Hollister Ranch’s public access issues could finally be resolved thanks to AB 1680, while SB 367 would offer more grants to educational programs on coastal resources.
SACRAMENTO—The 2019 legislative session is officially over, as Gov. Gavin Newsom has either signed or vetoed all bills he received from the most recent session. Two bills he signed into law on Oct. 9 were Assembly Bill 1680 (AB 1680) and Senate Bill 367 (SB 367). AB 1680 will require public access at Hollister Ranch. Public access was also the theme of SB 367, the bill granting the State Coastal Conservancy to provide grants to protect coastal resources.
The coast north of Santa Barbara and south of Grover Beach is one of the least accessible stretches of coastline in California. AB 1680 will make a portion of that stretch more accessible to the public, thanks to Newsom’s signature of Assembly member Monique Limón’s bill.
A legislative analysis of AB 1680 stated only two miles of the Gaviota coast is accessible to the public. Vandenberg Air Force Base (98,000 acres), Cojo Jalama Ranch (24,000 acres) and Hollister Ranch (14,000 acres) predominantly occupy the nearly 60 miles of coastline north of Santa Barbara and south of Grover Beach.
The California Coastal Commission approved a Hollister Ranch Public Access Program in 1982. The program, however, was never implemented. AB 1680 directed the Coastal Commission and other state agencies to develop a new public access plan by April 1, 2020, replacing the program established in 1982.
“The new plan must have minimum requirements, which include access by land,” a legislative analysis of AB 1680 stated. “If a new plan is not developed, AB 1680 would direct all relevant state agencies, boards and commissions to utilize their authority under law to implement, as expeditiously as possible, the adopted 1982 access plan at Hollister Ranch until a new plan is adopted.”
Hollister Ranch occupies about 8.5 miles of coastline; there is no public access to the coast from any portion of Hollister Ranch – which is inconsistent with California Coastal Act’s guarantee of public access to beaches up and down the state.
The Hollister Ranch area was approved for new housing in the 1970s, but the property owners challenged the development plan, arguing a third-party (Hollister Ranch Owners’ Association) would not allow the necessary easements.
A plan was finally developed in 1981 to allow up to 500 visitors per day at Hollister Ranch and the construction of beach facilities (picnic areas, bicycle access, bathroom, showers, a main road and shuttle service). The plan, however, was never implemented.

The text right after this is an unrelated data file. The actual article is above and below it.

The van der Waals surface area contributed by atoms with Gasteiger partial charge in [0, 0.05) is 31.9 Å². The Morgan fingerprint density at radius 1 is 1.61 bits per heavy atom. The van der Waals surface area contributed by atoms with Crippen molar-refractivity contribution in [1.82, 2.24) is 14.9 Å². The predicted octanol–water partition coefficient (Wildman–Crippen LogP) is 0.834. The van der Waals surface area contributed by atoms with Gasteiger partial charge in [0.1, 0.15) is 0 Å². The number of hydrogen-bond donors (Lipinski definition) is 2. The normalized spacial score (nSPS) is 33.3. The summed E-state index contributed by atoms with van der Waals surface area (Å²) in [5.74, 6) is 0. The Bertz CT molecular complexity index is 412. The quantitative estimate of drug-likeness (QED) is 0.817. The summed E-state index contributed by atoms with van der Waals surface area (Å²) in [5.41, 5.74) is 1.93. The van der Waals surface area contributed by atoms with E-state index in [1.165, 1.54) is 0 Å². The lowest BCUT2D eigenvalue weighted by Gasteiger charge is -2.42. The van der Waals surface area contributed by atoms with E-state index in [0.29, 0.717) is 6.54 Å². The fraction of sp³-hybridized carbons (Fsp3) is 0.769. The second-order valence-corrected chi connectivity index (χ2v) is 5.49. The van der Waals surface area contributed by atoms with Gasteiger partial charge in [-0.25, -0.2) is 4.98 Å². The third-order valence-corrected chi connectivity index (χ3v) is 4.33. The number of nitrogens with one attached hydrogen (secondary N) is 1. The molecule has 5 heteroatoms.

Members of the Hollister Ranch Owners’ Association finally came to an agreement with several state agencies in 2018, where a portion of the beaches at Hollister Ranch would be open to the public.
AB 1680 could finally break the ice and establish a public access plan all parties involved could agree to – or else the 1982 plan would be in place.
Limón is a Democrat representing Santa Barbara and portions of Ventura County.
The State Coastal Conservancy will be able to award more grants to increase coastal access opportunities.
“SB 367 will build on the [State Coastal Conservancy’s] efforts to increase coastal access by allowing grants for technical assistance and for the construction or improvement of onsite and distance learning facilities,” a legislative analysis of SB 367, quoting the bill’s author, State Sen. Lorena Gonzalez, D-San Diego.
California’s State Coastal Conservancy would, according to SB 367, be able to pursue educational programs and projects relating to “the preservation, protection, enhancement and enjoyment of coastal resources.”
Programs providing historical and scientific content of coastal and ocean resources would also be supported under SB 367.
“Access to the coast is important to Californians,” a legislative analysis of SB 367 stated. “In a 2016 Field poll, 90 percent of California voters said that the coast is personally important to them, and 75 percent say that they visit the coast at least once per year. In spite of these views, access to the coast remains a barrier for many Californians; 62 percent of voters in the same poll reported that lack of adequate access to the coast was a problem.
“Coastal access barriers are particularly challenging for low-income and inland populations,” the legislative analysis continued. “Educational and recreational opportunities may serve as one mechanism in addressing the problem.”
The Assembly Appropriations Committee determined SB 367 would increase cost pressures, “likely in the low millions of dollars annually.”